Posted on 2022-02-24 08:55:25
“I taught English at a boys’ high school for three years before becoming an English lecturer. As soon as I began teaching, I saw how ideally placed teachers of all subjects are to impart information, tell stories and draw attention to matters of importance that are very much part of education, even when not directly part of the subject they teach. Owing to the wide range of their material, language teachers are particularly well positioned to spend brief spells on issues of importance to every human being, but all teachers can find odd moments for important issues relating to humanity.
Since I had been editor of a national outdoor magazine before becoming a teacher, had worked as a journalist, and had already had my first book, Old Man Coelacanth, published, I saw how easily issues of human importance could be included in the material I chose and in classroom discussions. I was deeply interested in a wide range of human and animal issues and academically involved in research into ways of thinking and into what was emerging then as ‘hemispherical’ differences.
In 1987, I received an award to visit the University of Minnesota, where a gifted Jungian, Professor V Lois Erickson, was presenting her doctoral students with a range of enriching experiences based on current hemispherical research. I joyfully became a member of her group. They interfaced with industry, and I even found myself at a United Nations meeting in Minneapolis.
Teachers are in a prime position to discuss issues that are important to life and that can be illustratively used in practically any subject: kindness towards all forms of life; the fundamental equality of all peoples; recognition of animal consciousness; help quietly given without thought of reward… material is everywhere. Students can be encouraged to choose thoughtful subjects for their talks.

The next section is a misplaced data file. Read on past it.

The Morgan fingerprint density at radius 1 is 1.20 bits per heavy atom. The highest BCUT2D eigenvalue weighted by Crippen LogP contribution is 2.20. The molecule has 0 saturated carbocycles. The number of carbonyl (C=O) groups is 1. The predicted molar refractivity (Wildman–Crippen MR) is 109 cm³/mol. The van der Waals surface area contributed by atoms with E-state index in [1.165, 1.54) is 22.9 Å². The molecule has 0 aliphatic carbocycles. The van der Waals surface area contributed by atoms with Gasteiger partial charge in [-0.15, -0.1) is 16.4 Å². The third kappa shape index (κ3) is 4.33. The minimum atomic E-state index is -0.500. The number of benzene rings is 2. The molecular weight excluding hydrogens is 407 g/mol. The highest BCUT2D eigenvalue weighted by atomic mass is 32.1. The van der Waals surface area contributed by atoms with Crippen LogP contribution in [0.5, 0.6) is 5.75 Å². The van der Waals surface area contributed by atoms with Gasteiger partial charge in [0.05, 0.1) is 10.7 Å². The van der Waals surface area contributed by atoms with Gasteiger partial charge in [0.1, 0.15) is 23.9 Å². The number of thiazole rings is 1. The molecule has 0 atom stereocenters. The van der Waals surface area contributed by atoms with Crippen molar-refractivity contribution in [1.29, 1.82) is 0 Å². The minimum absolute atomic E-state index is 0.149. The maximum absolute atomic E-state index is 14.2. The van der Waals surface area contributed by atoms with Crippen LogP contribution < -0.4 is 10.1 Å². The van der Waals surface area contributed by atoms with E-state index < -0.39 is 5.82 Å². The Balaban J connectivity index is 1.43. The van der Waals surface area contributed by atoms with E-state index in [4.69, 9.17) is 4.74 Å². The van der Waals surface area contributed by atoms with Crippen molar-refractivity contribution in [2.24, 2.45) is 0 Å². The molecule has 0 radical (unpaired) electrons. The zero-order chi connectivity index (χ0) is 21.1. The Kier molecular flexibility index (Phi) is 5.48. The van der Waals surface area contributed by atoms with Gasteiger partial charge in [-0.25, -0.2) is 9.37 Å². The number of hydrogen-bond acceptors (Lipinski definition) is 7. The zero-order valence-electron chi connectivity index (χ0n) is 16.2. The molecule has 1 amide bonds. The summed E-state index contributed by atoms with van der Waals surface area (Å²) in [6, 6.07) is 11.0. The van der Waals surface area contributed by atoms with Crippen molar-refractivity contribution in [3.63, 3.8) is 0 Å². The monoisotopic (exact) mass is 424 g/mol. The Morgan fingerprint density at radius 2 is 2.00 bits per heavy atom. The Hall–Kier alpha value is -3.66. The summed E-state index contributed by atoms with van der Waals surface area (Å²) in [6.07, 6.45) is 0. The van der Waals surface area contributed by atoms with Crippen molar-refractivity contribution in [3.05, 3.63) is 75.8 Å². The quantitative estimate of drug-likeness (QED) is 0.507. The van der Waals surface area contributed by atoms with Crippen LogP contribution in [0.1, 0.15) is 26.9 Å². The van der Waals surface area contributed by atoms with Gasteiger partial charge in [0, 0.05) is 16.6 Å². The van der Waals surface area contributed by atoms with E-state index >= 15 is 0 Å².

Every teacher is in a position to direct some attention to non-syllabic issues that really matter. Brutality towards humans and animals is top of the list. Every child should know that cruelty is a crime. This includes bullying. Schoolchildren should learn to report all instances of cruelty to people or animals to their teachers and ask for it to be reported to the principal. Teachers have a powerful role to play in helping to build character and kindness. A little story here and there… an emphasis on kindness… and perhaps a brief mention of the role of the SPCA movement.”
Why not contact us and we will come and do a talk at your school? Contact Krystal (pictured above) on 031 579 6533 / email@example.com for more information.